If your first thought upon seeing this article is that I am preaching to the choir, I hear you. I am not here to tell you another life-changing story, but rather share with you a small change that positively impacted my life and why it matters. At the end, you can judge for yourself.
The Background Story
Like many others, I used to be very skeptical of these new continuous glucose monitoring (CGM) systems. It was not so much the system that I rejected as much as it was the cost. As someone who pays fully or partially out of pocket for their supplies, I never thought I could afford it.
The idea that I have to pay $200 a month for a sensor simply did not make sense. Wouldn’t I rather use that money for a new car payment?
The Shocking Expenditure
I already have a glucometer that I am accustomed to and it does not frankly cost me much. I hate that I have to carry it around and the finger pricking sucks but I have learned to live with it.
All of that changed one day when I came across an article on Yahoo about How Much Americans Are Spending on Coffee – And Smarter Ways To Use That Money Instead.
So I started reading it until I saw this:
The Perfect Brew reports that women spend about $2,327 per year on their coffee habit, while men spend almost $400 less, at $1,93$4 per year.
“Wow! Do I spend that much a year on coffee?” I asked myself. Horrified by what could very well be true, I scrambled to pull up my fancy 1% cash back credit card statements right away and began to tally the numbers.
I see Starbucks everywhere!
It turns out my reckless habit for fancy latte drinks form Starbucks costs me a bit over $800 a year. That’s almost $70 dollars a month I spend on coffee. At that moment, I realized that I may have been hypnotized by the big fancy chain.
I take full responsibility for my coffee expenditure. but there’s still a problem. This habit is terrible for both my health and my pocket. Am I spending my money wisely? Am I making good decisions about my health?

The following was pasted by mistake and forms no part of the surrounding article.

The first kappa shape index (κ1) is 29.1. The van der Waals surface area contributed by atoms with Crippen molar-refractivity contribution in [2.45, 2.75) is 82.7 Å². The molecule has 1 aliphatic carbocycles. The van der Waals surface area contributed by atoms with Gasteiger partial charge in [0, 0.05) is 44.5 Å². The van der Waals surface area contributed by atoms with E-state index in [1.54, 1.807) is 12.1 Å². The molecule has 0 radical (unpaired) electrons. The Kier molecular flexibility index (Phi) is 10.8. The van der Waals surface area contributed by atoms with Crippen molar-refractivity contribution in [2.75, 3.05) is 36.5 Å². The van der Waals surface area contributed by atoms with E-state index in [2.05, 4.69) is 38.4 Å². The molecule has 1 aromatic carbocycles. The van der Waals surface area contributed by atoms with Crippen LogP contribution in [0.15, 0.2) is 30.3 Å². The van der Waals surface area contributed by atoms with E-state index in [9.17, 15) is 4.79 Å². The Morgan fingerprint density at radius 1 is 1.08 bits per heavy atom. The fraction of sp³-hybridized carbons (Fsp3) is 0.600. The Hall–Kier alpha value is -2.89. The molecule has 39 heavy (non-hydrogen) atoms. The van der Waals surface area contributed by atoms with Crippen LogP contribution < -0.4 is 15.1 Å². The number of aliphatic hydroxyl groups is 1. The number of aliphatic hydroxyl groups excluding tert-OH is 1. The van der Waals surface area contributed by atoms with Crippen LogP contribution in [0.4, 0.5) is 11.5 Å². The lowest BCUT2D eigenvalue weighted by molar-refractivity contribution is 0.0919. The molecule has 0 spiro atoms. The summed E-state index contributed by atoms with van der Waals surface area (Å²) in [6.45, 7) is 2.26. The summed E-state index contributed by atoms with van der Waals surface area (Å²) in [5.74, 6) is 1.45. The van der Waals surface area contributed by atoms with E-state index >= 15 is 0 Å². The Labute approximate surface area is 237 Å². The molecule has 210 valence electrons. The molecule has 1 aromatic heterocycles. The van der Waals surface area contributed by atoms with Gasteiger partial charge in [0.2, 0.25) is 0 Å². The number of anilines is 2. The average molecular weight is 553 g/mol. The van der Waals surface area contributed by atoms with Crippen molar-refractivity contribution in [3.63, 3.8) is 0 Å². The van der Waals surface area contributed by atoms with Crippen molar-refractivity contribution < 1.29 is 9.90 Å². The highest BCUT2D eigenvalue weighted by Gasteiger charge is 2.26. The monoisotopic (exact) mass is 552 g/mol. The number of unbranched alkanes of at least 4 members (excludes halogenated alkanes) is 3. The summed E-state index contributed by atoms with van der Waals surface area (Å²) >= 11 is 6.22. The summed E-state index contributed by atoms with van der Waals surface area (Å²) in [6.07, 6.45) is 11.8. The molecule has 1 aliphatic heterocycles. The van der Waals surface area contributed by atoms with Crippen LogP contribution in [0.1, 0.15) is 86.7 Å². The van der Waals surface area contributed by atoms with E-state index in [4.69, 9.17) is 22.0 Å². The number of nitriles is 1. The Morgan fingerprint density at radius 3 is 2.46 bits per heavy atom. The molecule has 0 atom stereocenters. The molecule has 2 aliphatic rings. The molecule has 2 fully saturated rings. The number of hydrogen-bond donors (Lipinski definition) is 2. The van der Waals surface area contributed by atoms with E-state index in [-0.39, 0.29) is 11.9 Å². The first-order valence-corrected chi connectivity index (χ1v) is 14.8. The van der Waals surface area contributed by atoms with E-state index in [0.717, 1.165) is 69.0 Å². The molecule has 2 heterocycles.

For the next 15 minutes I shuffled through several ideas. I’m sure these sound familiar: boycott Starbucks…save my money…get a gym membership? Seems these tactics all failed me in the past. At that moment, I realized it was time to check my glucose. I pulled out my glucometer and lancets and another thought hit me…
“What would I give to never prick my finger again?”
Somewhat less reluctant than before, I began reading about the new continuous glucose monitoring deal and all the trouble that comes with it. The more I read, the more I realized I had it all wrong.
How could I refuse a CGM when it can help me:
(1) track what’s triggering a spike or a drop in my readings by looking at my trends,
(2) exercise more freely and with less worry about fluctuating glucose levels,
(3) keep my health information organized and at my fingertips,
(4) be more discreet about my diabetes, and most importantly,
(5) significantly decrease all the finger pricking, pricking and more pricking?
Sounds like liberty, doesn’t it?
Liberty must have been what Libre was thinking about when they named their CGM. With all the bells and whistles that come with Freestyle Libre, it seems like a dream come true.
Again, I found myself thinking about money spent at Starbucks and how it could be better spent elsewhere.
The Icing on the Cake
Everything was coming together in my head, but Karen ultimately put the icing on my cake.
“This machine is a life-saver!” Karen told me.
I met Karen in the waiting room at my doctor’s office. We chatted a bit, then she shared with me that she once passed out behind the wheel on the way to work. Luckily, she wasn’t hurt, but her occasional hypoglycemia was to blame for the accident. Now, with her new Libre 2, she is able to set alarms for her highs and lows. Now she can’t imagine managing her diabetes without it.
Eventually, I was able to put my Libre ahead of my latte. With only a sensor on my arm, I feel confident that I am in charge and prepared for the unexpected. Realistically, finger pricking will always be a part of keeping myself healthy, but Freestyle Libre surely makes it all less painful.
I get to do more and worry less. And that’s the whole gist of it – a small change that made a big positive impact.
Lastly, don’t get me wrong, I still occasionally pull-up in the drive-thru, but my lattes are under the control of my Libre.
Derek is a husband, father, former athlete, and occasional blogger. He can usually be found drinking coffee reading a book. Derek likes to write about the challenges and stigma of diabetes. He is passionate about sharing his experiences of dealing with diabetes with others to help them improve their lives.